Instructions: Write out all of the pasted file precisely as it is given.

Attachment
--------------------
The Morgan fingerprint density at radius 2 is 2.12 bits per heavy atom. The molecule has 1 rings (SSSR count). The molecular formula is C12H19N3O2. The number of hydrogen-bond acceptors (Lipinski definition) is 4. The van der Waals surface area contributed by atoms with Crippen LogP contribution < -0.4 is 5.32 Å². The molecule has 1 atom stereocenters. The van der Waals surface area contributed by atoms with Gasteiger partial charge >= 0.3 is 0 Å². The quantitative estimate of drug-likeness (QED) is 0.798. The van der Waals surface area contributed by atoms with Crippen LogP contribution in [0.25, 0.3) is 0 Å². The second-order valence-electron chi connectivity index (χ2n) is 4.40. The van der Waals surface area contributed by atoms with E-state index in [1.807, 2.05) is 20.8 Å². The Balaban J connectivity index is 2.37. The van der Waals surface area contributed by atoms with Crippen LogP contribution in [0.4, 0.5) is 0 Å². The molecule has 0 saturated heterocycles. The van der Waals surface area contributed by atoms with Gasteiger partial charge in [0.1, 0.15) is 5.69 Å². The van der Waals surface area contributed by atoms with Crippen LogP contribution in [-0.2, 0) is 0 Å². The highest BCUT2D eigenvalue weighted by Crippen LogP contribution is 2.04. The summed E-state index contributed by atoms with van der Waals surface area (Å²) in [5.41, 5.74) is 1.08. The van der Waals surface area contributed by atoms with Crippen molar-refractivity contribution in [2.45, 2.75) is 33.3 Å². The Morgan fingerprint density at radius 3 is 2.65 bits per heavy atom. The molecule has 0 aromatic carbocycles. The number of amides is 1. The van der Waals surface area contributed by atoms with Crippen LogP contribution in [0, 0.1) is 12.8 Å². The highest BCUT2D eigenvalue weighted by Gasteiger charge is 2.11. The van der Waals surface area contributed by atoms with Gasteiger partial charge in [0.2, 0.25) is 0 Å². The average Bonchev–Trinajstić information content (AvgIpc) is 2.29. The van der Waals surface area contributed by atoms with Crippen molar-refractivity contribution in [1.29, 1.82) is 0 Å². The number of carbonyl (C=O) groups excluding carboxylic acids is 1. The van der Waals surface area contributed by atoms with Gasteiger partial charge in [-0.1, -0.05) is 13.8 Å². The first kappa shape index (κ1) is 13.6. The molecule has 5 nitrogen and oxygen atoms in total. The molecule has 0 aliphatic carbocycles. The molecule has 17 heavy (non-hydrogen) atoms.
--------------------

The Morgan fingerprint density at radius 2 is 2.12 bits per heavy atom. The molecule has 1 rings (SSSR count). The molecular formula is C12H19N3O2. The number of hydrogen-bond acceptors (Lipinski definition) is 4. The van der Waals surface area contributed by atoms with Crippen LogP contribution < -0.4 is 5.32 Å². The molecule has 1 atom stereocenters. The van der Waals surface area contributed by atoms with Gasteiger partial charge >= 0.3 is 0 Å². The quantitative estimate of drug-likeness (QED) is 0.798. The van der Waals surface area contributed by atoms with Crippen LogP contribution in [0.25, 0.3) is 0 Å². The second-order valence-electron chi connectivity index (χ2n) is 4.40. The van der Waals surface area contributed by atoms with E-state index in [1.807, 2.05) is 20.8 Å². The Balaban J connectivity index is 2.37. The van der Waals surface area contributed by atoms with Crippen LogP contribution in [0.4, 0.5) is 0 Å². The molecule has 0 saturated heterocycles. The van der Waals surface area contributed by atoms with Gasteiger partial charge in [0.1, 0.15) is 5.69 Å². The van der Waals surface area contributed by atoms with Crippen LogP contribution in [-0.2, 0) is 0 Å². The highest BCUT2D eigenvalue weighted by Crippen LogP contribution is 2.04. The summed E-state index contributed by atoms with van der Waals surface area (Å²) in [5.41, 5.74) is 1.08. The van der Waals surface area contributed by atoms with Crippen molar-refractivity contribution in [2.45, 2.75) is 33.3 Å². The Morgan fingerprint density at radius 3 is 2.65 bits per heavy atom. The molecule has 0 aromatic carbocycles. The number of amides is 1. The van der Waals surface area contributed by atoms with Crippen LogP contribution in [0, 0.1) is 12.8 Å². The highest BCUT2D eigenvalue weighted by Gasteiger charge is 2.11. The van der Waals surface area contributed by atoms with Gasteiger partial charge in [0.2, 0.25) is 0 Å². The average Bonchev–Trinajstić information content (AvgIpc) is 2.29. The van der Waals surface area contributed by atoms with Crippen molar-refractivity contribution in [1.29, 1.82) is 0 Å². The number of carbonyl (C=O) groups excluding carboxylic acids is 1. The van der Waals surface area contributed by atoms with Gasteiger partial charge in [-0.1, -0.05) is 13.8 Å². The first kappa shape index (κ1) is 13.6. The molecule has 5 nitrogen and oxygen atoms in total. The molecule has 0 aliphatic carbocycles. The molecule has 17 heavy (non-hydrogen) atoms.